Sometimes, I just wander around in the storm. Overcome by the beauty as I walk about. Gazing at the places where the fresh snow lights up and glitters all around me. Digging perhaps into new places and finding new adventures along the way. Yet, often when you shake that tree limb as you climb on up – snow just pummels you down.

You just don’t always expect what comes your way.

How long will you wander about in your storm? At what point do you admit that you may need to bundle up, chart a new course as you walk about. I suggest, the only way to handle a storm is to get through them. There might be white outs as the wind howls and throws things to distract you as we walk. Sometimes we must settle in, hunker down and keep on walking.

Don’t believe me, that’s okay, you don’t need to. Let’s follow the example of Jesus Christ.

In Matthew chapter 14, we find some stories of storms and trials in the life of Jesus and his disciples. It began with the beheading of John the Baptist.  Matthew 14:13 says, “When Jesus heard what had happened, he withdrew by boat privately to a solitary place.” Why would Jesus remove himself in private to find a solitary place? Could He perhaps be upset with this news? Jesus recognized His need to be alone and allowed himself the grace to find such a place for Him. This is how He chose to handle this personal storm – alone with His Father.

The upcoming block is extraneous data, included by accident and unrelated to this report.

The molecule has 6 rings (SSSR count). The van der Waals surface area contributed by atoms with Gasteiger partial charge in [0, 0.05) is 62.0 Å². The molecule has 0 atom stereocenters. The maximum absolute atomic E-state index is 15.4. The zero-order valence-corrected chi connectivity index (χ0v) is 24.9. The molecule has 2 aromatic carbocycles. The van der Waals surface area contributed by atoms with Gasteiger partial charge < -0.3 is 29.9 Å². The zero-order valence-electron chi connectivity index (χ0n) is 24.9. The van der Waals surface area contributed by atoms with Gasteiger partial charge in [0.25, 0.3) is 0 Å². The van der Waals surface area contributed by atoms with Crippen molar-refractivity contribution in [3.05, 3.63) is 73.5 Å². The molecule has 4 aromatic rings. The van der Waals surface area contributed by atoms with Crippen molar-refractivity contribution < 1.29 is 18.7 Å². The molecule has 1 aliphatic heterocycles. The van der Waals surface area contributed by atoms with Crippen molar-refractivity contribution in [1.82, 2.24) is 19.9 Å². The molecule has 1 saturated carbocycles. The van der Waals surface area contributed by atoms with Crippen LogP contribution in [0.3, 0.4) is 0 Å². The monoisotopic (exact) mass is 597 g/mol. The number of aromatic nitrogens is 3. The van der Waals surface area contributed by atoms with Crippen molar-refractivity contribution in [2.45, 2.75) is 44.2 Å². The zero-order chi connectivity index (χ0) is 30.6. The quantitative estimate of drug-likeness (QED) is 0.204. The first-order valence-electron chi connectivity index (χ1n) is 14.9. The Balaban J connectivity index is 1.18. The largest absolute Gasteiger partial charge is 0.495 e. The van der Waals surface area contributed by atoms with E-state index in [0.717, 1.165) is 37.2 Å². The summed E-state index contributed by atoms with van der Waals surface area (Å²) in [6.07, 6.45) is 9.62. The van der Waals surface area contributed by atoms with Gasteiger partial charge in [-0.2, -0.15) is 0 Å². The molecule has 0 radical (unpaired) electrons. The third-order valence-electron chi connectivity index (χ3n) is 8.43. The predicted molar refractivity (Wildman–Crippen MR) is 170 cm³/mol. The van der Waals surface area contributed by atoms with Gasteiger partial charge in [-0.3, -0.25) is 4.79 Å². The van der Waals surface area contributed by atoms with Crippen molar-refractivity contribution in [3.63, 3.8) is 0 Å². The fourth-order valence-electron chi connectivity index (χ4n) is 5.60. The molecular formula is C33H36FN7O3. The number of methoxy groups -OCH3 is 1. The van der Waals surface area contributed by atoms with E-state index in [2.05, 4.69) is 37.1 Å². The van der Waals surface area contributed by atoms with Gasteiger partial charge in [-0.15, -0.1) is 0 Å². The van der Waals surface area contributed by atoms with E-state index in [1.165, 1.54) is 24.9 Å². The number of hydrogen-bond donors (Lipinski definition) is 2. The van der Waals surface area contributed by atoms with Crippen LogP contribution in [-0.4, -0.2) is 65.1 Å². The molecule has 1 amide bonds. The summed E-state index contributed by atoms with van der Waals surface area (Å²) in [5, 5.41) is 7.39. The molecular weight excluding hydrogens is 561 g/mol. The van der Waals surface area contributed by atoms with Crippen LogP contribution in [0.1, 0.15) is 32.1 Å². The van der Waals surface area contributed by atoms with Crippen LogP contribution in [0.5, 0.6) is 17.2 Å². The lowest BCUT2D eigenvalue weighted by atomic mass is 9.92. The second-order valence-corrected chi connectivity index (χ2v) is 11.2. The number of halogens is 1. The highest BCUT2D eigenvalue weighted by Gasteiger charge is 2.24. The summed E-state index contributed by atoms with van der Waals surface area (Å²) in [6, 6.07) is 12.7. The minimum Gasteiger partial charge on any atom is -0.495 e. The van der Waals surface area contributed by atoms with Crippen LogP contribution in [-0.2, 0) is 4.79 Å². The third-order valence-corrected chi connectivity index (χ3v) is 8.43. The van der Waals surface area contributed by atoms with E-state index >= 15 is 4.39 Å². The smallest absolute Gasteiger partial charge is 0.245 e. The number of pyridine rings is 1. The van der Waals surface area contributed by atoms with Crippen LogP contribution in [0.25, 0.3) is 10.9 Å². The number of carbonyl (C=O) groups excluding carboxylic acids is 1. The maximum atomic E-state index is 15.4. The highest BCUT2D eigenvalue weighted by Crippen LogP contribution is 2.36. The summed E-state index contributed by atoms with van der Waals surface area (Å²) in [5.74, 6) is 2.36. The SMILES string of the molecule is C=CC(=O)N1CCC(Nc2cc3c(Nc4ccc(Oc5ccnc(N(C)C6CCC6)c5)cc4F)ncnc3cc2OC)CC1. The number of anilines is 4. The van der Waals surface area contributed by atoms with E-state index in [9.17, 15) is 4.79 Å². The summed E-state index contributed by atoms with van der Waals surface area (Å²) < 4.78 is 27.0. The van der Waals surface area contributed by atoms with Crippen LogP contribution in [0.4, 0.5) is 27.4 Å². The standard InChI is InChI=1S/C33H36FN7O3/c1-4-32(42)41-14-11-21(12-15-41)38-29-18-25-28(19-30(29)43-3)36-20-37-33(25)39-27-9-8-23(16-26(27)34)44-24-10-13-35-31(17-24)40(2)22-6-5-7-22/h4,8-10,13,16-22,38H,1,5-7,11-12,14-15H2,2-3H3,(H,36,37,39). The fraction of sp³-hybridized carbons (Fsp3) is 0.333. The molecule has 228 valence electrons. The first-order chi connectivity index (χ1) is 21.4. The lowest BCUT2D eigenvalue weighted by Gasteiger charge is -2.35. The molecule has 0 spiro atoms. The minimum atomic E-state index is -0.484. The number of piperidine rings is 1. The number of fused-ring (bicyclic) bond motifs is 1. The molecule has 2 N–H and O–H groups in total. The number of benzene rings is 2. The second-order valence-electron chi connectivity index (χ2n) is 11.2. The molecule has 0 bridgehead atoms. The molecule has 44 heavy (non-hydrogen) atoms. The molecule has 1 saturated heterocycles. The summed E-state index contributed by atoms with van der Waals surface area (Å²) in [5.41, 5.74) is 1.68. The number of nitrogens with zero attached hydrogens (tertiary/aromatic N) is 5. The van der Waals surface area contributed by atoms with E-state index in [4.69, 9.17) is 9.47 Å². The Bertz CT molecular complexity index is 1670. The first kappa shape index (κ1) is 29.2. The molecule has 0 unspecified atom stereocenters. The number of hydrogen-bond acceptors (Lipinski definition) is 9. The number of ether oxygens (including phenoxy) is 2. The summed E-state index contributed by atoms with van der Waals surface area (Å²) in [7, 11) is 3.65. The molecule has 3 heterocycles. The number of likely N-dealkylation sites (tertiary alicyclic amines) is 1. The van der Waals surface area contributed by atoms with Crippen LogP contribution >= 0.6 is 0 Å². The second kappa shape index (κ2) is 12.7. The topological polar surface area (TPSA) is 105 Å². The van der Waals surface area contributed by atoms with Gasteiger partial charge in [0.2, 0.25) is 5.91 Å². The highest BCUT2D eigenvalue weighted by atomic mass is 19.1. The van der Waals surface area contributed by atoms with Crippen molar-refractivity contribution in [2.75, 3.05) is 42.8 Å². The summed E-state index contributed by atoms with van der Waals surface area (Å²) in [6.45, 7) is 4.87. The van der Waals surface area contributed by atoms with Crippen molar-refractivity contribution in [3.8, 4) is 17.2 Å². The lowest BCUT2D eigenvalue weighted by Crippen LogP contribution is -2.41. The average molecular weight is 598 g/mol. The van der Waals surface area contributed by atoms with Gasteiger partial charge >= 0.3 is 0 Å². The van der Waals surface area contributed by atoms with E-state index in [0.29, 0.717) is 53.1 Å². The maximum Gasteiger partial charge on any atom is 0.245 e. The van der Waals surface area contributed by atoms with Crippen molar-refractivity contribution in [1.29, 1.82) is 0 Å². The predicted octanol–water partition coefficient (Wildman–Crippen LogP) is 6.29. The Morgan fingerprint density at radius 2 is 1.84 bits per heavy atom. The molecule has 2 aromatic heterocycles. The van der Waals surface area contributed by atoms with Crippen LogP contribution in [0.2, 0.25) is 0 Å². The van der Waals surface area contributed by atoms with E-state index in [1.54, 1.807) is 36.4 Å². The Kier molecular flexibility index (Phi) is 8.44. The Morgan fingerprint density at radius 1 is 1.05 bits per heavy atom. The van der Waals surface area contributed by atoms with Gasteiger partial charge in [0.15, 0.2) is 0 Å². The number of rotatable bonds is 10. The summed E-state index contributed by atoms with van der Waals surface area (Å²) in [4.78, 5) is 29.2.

Yet, what does Scripture tell us? Verse 13b-14 says, “…. the crowds followed him on foot …. When Jesus landed and saw a large crowd, he had compassion on them and healed their sick.” Do you see? Jesus hears the sad news of the beheading of the man who baptized him and helped start His ministry. In grief, I suppose, he left privately in a boat to be alone. Yet as He landed on the shore, a crowd of people gathered. They sought Jesus out and He had compassion on them.